UNIVERSITY PARK, Pa. -- Mussels can be a mouthwatering meal, but the chemistry that lets mussels stick to underwater surfaces may also provide a highly adhesive wound closure and more effective healing from surgery.
In recent decades bioahesives, tissue sealants and hemostatic agents became the favored products to control bleeding and promote tissue healing after surgery. However, many of them have side effects or other problems, including an inability to perform well on wet tissue.
"To solve this medical problem, we looked at nature," said Jian Yang, associate professor of bioengineering at Penn State. "There are sea creatures, like the mussel, that can stick on rocks and on ships in the ocean. They can hold on tightly without getting flushed away by the waves because the mussel can make a very powerful adhesive protein. We looked at the chemical structure of that kind of adhesive protein."
Yang, along with University of Texas-Arlington researchers Mohammadreza Mehdizadeh, Hong Weng, Dipendra Gyawali and Liping Tang, took the biological information and developed a wholly synthetic family of adhesives. They incorporated the chemical structure from the mussel's adhesive protein into the design of an injectable synthetic polymer. The bioahesives, called iCMBAs, adhere well in wet environments, have controlled degradability, improved biocompatibility and lower manufacturing costs, putting them a step above current products such as fibrin glue and cyanoacrylate adhesives.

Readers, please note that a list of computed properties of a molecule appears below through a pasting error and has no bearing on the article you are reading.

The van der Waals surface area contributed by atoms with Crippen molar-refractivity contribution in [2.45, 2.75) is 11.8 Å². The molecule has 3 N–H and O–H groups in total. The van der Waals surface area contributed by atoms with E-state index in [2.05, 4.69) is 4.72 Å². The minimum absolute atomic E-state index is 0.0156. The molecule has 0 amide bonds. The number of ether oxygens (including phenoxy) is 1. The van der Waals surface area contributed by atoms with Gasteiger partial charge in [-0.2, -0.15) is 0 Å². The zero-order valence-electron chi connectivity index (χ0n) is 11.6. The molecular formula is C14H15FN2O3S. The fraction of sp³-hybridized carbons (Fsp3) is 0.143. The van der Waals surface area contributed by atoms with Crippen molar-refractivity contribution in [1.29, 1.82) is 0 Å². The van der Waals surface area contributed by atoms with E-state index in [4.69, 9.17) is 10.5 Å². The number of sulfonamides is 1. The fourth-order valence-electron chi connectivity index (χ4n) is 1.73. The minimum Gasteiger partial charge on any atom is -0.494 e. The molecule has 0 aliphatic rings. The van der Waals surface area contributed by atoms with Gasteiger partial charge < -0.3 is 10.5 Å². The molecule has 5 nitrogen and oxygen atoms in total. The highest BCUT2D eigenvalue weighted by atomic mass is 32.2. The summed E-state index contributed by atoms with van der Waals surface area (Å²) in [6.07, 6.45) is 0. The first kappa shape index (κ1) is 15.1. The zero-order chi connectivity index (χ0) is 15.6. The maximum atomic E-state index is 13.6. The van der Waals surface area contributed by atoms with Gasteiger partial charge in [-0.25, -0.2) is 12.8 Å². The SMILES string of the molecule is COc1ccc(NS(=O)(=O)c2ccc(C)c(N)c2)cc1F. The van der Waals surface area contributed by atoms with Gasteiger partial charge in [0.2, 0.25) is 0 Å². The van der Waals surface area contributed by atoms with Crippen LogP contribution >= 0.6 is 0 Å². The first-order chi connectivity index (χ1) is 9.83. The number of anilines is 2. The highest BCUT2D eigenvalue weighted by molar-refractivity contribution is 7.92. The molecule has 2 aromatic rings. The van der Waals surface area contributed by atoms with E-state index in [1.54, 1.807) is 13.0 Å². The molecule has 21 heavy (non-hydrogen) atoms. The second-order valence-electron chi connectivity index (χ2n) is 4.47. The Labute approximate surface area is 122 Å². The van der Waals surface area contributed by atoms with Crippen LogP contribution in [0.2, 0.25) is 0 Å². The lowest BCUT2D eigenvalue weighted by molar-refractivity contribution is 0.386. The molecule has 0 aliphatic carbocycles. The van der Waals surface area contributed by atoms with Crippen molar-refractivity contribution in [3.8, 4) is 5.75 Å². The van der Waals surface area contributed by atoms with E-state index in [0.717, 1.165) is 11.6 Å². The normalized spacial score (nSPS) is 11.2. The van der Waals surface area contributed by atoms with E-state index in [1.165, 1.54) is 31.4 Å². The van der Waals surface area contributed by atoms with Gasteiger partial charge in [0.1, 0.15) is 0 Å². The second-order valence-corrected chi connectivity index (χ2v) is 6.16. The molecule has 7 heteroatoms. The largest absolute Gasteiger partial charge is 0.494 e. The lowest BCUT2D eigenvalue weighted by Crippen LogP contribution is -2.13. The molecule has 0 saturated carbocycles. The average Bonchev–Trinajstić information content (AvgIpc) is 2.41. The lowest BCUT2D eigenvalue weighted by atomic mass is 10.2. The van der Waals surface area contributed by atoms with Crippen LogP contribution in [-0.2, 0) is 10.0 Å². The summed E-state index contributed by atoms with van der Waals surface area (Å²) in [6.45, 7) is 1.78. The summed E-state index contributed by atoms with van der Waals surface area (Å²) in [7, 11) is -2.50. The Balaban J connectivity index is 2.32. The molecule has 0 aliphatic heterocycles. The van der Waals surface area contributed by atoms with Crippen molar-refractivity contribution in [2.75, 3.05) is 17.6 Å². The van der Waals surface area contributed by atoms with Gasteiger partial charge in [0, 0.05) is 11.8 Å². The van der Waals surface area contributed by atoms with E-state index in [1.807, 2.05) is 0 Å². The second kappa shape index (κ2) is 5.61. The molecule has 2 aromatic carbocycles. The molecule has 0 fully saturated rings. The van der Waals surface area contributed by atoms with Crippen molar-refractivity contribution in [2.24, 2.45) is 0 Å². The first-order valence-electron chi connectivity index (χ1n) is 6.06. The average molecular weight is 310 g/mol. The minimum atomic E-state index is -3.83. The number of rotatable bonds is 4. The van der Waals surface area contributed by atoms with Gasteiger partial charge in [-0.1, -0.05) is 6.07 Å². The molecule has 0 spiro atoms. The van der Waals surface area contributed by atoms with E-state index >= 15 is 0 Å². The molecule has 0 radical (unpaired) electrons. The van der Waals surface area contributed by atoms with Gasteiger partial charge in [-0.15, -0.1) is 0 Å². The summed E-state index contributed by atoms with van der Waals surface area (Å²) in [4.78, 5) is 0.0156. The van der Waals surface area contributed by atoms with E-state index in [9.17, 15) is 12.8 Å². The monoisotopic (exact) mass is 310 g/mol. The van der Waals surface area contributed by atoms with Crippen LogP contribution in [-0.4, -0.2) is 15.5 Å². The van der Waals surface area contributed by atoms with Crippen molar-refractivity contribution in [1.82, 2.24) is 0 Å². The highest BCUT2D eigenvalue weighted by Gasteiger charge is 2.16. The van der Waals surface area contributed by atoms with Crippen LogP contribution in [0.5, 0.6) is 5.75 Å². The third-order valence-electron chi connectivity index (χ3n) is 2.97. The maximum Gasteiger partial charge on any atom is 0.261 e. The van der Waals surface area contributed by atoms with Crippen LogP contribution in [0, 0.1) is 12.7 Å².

Fibrin glues are fast acting and biodegradable but have relatively poor adhesion strength. They may also carry risk of blood-borne disease transmission and have the potential for allergic reactions due to animal-based ingredients. Cyanoacrylate adhesives -- super glues -- offer strong adhesion, rapid setting time and strong adhesion to tissue, but they degrade slowly and may cause toxicity, often limiting their use to external applications.
|Contact: A'ndrea Elyse Messer|